The Daily T LOunge for September 17, 2020

Posted on September 17, 2020

Luigi’s Bar and Restaurant – Ankara, Turkey


We needed a LOunge that really popped today, because our asses? They are dragging. We need all the stimulation we can get. Let’s go for EXTRA today, kittens!

Today is THURSDAY. Which explains the aforementioned ass-dragging.

The day outside is gloomy and the news is stressful, so if you don’t mind, we’re going to curl up on a banquette and take a nap. Possibly two. It’s just good common sense to cultivate a strong impulse for avoidance, don’t you find? So why not sample from our Smorgasbord of Distractions and settle in for a day of being totally irresponsible, yes? Yes.


How Sarah Jessica Parker Lent a Helping Hand to Her Neighbor Christian Siriano
A good neighbor is there to give you a cup of sugar should you need it. Or, in Christian Siriano’s case, luxury high heels from Italy by Sarah Jessica Parker. For Siriano’s spring 2021 show, which will be presented in a socially distanced format and livestreamed from Connecticut tomorrow, Parker lent shoes from her collection that fit in seamlessly with the colorful gowns Siriano has in store. Handily, Parker had just opened a store five doors down from Siriano’s boutique/atelier on 54th Street, just behind the Museum of Modern Art.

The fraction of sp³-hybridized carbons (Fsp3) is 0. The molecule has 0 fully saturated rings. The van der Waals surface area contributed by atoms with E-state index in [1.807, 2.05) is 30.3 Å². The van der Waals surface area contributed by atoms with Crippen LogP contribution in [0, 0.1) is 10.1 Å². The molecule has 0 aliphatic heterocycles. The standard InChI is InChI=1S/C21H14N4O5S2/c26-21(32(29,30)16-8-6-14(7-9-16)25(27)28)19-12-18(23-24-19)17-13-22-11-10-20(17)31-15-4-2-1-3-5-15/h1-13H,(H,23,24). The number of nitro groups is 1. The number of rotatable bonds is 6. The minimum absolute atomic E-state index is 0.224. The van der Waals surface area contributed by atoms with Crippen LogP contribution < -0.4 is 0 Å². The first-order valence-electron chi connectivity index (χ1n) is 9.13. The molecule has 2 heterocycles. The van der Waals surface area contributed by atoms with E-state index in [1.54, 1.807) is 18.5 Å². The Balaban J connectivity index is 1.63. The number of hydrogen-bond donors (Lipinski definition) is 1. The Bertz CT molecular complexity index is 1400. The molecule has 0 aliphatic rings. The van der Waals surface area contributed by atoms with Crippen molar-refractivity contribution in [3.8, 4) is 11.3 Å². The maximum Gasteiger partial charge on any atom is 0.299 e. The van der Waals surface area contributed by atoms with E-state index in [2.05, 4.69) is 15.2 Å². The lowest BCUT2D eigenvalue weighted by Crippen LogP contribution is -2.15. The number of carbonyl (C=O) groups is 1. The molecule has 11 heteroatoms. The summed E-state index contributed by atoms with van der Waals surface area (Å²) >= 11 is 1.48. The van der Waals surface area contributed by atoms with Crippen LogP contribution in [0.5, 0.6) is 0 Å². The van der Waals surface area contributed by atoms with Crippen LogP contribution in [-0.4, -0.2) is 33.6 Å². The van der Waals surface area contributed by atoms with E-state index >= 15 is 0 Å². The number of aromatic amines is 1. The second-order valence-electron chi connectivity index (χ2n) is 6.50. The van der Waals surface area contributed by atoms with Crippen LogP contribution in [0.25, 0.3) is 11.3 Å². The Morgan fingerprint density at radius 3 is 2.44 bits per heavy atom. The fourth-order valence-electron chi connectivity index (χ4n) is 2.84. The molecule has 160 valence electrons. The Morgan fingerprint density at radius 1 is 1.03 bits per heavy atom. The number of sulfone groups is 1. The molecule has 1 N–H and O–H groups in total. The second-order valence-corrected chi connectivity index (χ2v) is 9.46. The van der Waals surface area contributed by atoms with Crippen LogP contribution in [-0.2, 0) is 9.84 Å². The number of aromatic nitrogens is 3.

Lifetime Announced the Cast For Its First LGBTQ+ Holiday Movie — Including Fran Drescher
It’s almost time for the Lifetime Christmas and holiday movie slate.
The TV network has announced its first holiday movie centered around an LGBTQ+ couple, starring real-life couple Ben Lewis and Blake Lee. They will star in Lifetime’s The Christmas Set Up, joined by Fran Drescher and Ellen Wong.



The Layered Deceptions of Jessica Krug, the Black-Studies Professor Who Hid That She Is White
The historian Jessica A. Krug, then an associate professor at George Washington University, posted a confession on the publishing platform Medium, last Thursday, explaining that she is not who she’d been claiming to be. “To an escalating degree over my adult life,” she wrote, “I have eschewed my lived experience as a white Jewish child in suburban Kansas City under various assumed identities within a Blackness that I had no right to claim: first North African Blackness, then US rooted Blackness, then Caribbean rooted Bronx Blackness.” Her life and, by extension, her scholarly career—or is it the other way around?—had been based on a lie, she admitted, or rather a glut of them, feeding on good faith like, as Krug put it, “not a culture vulture” but “a culture leech.”